The Advancement of Regenerative Medicine
Regenerative medicine is changing the way we treat diseases by providing healthy, functioning tissues and organs. Great progress continues to be made in this budding field of medicine, giving hope to those with conditions that previously may have being untreatable.
The regenerative medicine market is growing at around 21% each year. The United States regenerative medicine sector is making $3.6 billion in revenue and has produced 14,000 jobs. By 2050, the regenerative medicine market is expected to be worth over $350 billion and the industry is estimated to create around 1 million new jobs around the world.
Regenerative medicine is using our cells to repair and restore our damaged tissues or organs. It can also lessen the cost of disease, save lives, increase productivity, and reduce the cost of care. Therapies can also replace drugs, devices, and surgery. The U.S. economy has the capacity to increase by trillions. Because we have found treatments that can heal the body from within, regenerative medicine will eventually provide patients with affordable healthcare solutions.
Here are a few regenerative therapies that are revolutionizing major treatments:
When tissues or organs are damaged or diseased, living stem cells can be used to restore their function. Provenge is an FDA-approved cell-based immunotherapy used to treat those in the late stages of prostate cancer. The cells are removed, treated, and placed in the patient. There are many other kinds of stem cells that are being tested in hopes to provide treatment for diseases that have no cure – yet.
Gene therapy is a technique used to treat or prevent diseases. There are several approaches: replacing a mutated or defective gene with a healthy one, inactivating a mutated gene that isn’t functioning correctly, or introducing a new gene to help fight a disease. Sangamo Biosciences’ zinc finger technology was used to modify a protein on the surface of cells that HIV uses to infect the immune system. Even though gene therapy is promising, it is only being tested to treat diseases that have no other cures.
Biologics and small molecules
In order to regain function in aged or damaged cells, researchers are using chemicals and cellular components. While small molecules can be processed into ingestible tablets, biologics are a kind of drug made of proteins with a therapeutic effect. IPerian found antibodies in their disease models, so they could treat neurodegenerative diseases in biologic and small molecule drug candidates.
Tissue engineering is when scaffolds, cells, and biologically active molecules are combined into functional tissues. In order to help restore, reconstruct, or maintain tissue or organ function, synthetic or bio-based materials are implanted in the body. Barcelona saw the first tissue-engineered windpipe in 2008. Doctors used the patient’s own stem cells to create the windpipe and transplanted it successfully into the patient.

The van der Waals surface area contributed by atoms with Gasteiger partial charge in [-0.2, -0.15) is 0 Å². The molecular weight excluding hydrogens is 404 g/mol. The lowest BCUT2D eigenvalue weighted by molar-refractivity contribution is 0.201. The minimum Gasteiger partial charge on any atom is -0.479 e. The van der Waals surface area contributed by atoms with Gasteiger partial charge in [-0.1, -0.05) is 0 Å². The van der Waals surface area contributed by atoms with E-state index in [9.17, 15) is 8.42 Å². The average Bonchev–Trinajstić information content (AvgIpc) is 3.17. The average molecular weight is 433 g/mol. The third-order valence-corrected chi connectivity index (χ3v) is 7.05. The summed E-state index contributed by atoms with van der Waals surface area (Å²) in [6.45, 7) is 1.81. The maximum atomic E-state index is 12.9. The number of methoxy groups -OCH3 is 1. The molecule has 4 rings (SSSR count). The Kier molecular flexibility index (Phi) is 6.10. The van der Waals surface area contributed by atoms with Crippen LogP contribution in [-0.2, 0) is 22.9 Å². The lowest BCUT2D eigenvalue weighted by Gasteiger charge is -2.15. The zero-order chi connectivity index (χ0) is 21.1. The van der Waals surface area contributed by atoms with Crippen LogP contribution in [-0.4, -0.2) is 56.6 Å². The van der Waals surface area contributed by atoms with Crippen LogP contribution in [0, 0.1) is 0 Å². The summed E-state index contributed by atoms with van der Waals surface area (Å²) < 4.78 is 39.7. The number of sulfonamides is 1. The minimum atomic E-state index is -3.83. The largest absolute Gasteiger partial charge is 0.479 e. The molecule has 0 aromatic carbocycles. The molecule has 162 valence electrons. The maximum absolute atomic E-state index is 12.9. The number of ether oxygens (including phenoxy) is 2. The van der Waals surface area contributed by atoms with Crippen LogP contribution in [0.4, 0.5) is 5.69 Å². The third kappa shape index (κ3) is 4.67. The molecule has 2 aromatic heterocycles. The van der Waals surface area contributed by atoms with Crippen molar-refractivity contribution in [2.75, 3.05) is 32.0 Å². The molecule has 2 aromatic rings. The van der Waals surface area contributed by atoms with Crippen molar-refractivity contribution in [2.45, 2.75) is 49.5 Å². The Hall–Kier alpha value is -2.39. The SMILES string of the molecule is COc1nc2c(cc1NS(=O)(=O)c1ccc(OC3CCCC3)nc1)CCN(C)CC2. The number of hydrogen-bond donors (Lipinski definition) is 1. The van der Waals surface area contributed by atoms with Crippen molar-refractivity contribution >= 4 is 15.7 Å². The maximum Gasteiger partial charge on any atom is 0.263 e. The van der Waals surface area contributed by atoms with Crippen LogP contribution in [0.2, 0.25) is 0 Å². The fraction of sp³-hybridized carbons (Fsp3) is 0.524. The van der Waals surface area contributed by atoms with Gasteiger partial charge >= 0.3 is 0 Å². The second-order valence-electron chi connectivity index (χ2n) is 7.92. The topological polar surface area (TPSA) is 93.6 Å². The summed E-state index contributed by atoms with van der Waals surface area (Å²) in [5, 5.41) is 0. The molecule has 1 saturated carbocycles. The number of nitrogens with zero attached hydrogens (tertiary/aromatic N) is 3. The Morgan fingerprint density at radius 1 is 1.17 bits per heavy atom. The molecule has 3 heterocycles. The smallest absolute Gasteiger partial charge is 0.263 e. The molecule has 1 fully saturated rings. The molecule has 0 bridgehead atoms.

Drug discovery and toxicity testing
Stem cells are being used to study the effects of drugs on various cells and tissues, like the heart, liver, and even brain cells. Drug discovery and development is a lengthy and expensive process, but research is bringing new solutions to the market. To help advance development, Organovo and ZenBio, Inc. are creating 3-D human tissue models.
Cellular reprogramming and disease modeling
Researchers can study disease progression and development with this method that turns one type of cell into another. In 1958, Dr. John Gurdon took the cells of a tadpole and could use those cells to clone a frog. He proved that cells can be reprogrammed into an embryonic state.
This is a popular method used in medicine today. People store biological samples for medical research – whether it’s cord blood, birth tissue, skin, bone, saliva, or plasma. Biobanks catalog these specimens by age, gender, blood type, ethnicity, etc. Biobanking isn’t limited to humans, but also covers collections of plants and animals. Researchers turn to biobanks when they are doing testing for specific traits. Doctors already see the development of universal donor tissue to be available to anyone without risk of rejection in the future. Biobanking is helping researchers expand the possibilities of regenerative medicine.
FDA and Regenerative Medicine
Regenerative medicine advanced therapy (RMAT) was signed into law to speed up the development of cell- and tissue-based therapies. The FDA is even working to speed up the approval process for these therapies intended to treat serious diseases or conditions. This means that we might come even closer to finding new treatments for diseases with no cure.
However, stem cell treatments have already been approved to treat a variety of conditions, from arthritis to rotator cuff tears. If you are interested in learning about stem cell therapy and regenerative medicine, contact the Stem Cell Orthopedic Institute of Texas at (210) 293-3136. Many conditions don’t require surgery and can be treated with stem cell therapy. Find out if you’re a candidate today!